In mathematics, particularly linear algebra, an orthonormal basis for an inner product space V with finite dimension is a basis for V whose vectors are orthonormal, that is, they are all unit vectors and orthogonal to each other. For example, the standard basis for a Euclidean space Rn is an orthonormal basis, where the relevant inner product is the dot product of vectors. The image of the standard basis under a rotation or reflection (or any orthogonal transformation) is also orthonormal, and every orthonormal basis for Rn arises in this fashion.
For a general inner product space V, an orthonormal basis can be used to define normalized orthogonal coordinates on V. Under these coordinates, the inner product becomes a dot product of vectors. Thus the presence of an orthonormal basis reduces the study of a finite-dimensional inner product space to the study of Rn under dot product. Every finite-dimensional inner product space has an orthonormal basis, which may be obtained from an arbitrary basis using the Gram-Schmidt process.
In functional analysis, the concept of an orthonormal basis can be generalized to arbitrary (infinite-dimensional) inner product spaces. Given a pre-Hilbert space H, an orthonormal basis for H is an orthonormal set of vectors with the property that every vector in H can be written as an infinite linear combination of the vectors in the basis. In this case, the orthonormal basis is sometimes called a Hilbert basis for H. Note that an orthonormal basis in this sense is not generally a Hamel basis, since infinite linear combinations are required. Specifically, the linear span of the basis must be dense in H, but it may not be the entire space.
If we go on to Hilbert spaces, a non-orthonormal set of vectors having the same linear span as an orthonormal basis may not be a basis at all. For instance, any square-integrable function on the interval [-1, 1] can be expressed (almost everywhere) as an infinite sum of Legendre polynomials (an orthonormal basis), but not necessarily as an infinite sum of the monomials xn.
If B is an orthogonal basis of H, then every element x of H may be written as
When B is orthonormal, this simplifies to
and the square of the norm of x can be given by
Even if B is uncountable, only countably many terms in this sum will be non-zero, and the expression is therefore well-defined. This sum is also called the Fourier expansion of x, and the formula is usually known as Parseval's identity.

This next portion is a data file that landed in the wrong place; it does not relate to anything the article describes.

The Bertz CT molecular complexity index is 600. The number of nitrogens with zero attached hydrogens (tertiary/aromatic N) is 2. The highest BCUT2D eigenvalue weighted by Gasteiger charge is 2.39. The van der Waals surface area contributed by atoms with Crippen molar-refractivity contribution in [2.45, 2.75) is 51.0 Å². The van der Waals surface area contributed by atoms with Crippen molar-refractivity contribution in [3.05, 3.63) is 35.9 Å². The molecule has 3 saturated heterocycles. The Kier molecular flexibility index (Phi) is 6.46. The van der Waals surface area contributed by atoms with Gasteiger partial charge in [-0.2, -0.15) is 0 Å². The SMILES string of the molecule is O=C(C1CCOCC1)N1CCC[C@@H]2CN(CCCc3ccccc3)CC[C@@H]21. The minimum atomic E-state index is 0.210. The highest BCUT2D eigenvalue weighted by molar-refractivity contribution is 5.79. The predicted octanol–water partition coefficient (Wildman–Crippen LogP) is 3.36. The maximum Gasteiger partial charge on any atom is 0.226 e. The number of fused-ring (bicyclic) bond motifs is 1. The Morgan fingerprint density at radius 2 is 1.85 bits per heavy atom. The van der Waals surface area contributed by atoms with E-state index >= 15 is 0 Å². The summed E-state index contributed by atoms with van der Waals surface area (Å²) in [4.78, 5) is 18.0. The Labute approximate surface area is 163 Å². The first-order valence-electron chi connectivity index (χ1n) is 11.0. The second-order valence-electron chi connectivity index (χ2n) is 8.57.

for all x and y in H.
Given a Hilbert space H and a set S of mutually orthogonal vectors in H, we can take the smallest closed linear subspace V of H containing S. Then S will be an orthogonal basis of V; which may of course be smaller than H itself, being an incomplete orthogonal set, or be H, when it is a complete orthogonal set.
Using Zorn's lemma and the Gram-Schmidt process (or more simply well-ordering and transfinite recursion), one can show that every Hilbert space admits an orthonormal basis; furthermore, any two orthonormal bases of the same space have the same cardinality (this can be proven in a manner akin to that of the proof of the usual dimension theorem for vector spaces, with separate cases depending on whether the larger basis candidate is countable or not). A Hilbert space is separable if and only if it admits a countable orthonormal basis. (One can prove this last statement without using the axiom of choice).
In other words, the space of orthonormal bases is like the orthogonal group, but without a choice of base point: given an orthogonal space, there is no natural choice of orthonormal basis, but once one is given one, there is a one-to-one correspondence between bases and the orthogonal group. Concretely, a linear map is determined by where it sends a given basis: just as an invertible map can take any basis to any other basis, an orthogonal map can take any orthogonal basis to any other orthogonal basis.
The other Stiefel manifolds for of incomplete orthonormal bases (orthonormal k-frames) are still homogeneous spaces for the orthogonal group, but not principal homogeneous spaces: any k-frame can be taken to any other k-frame by an orthogonal map, but this map is not uniquely determined.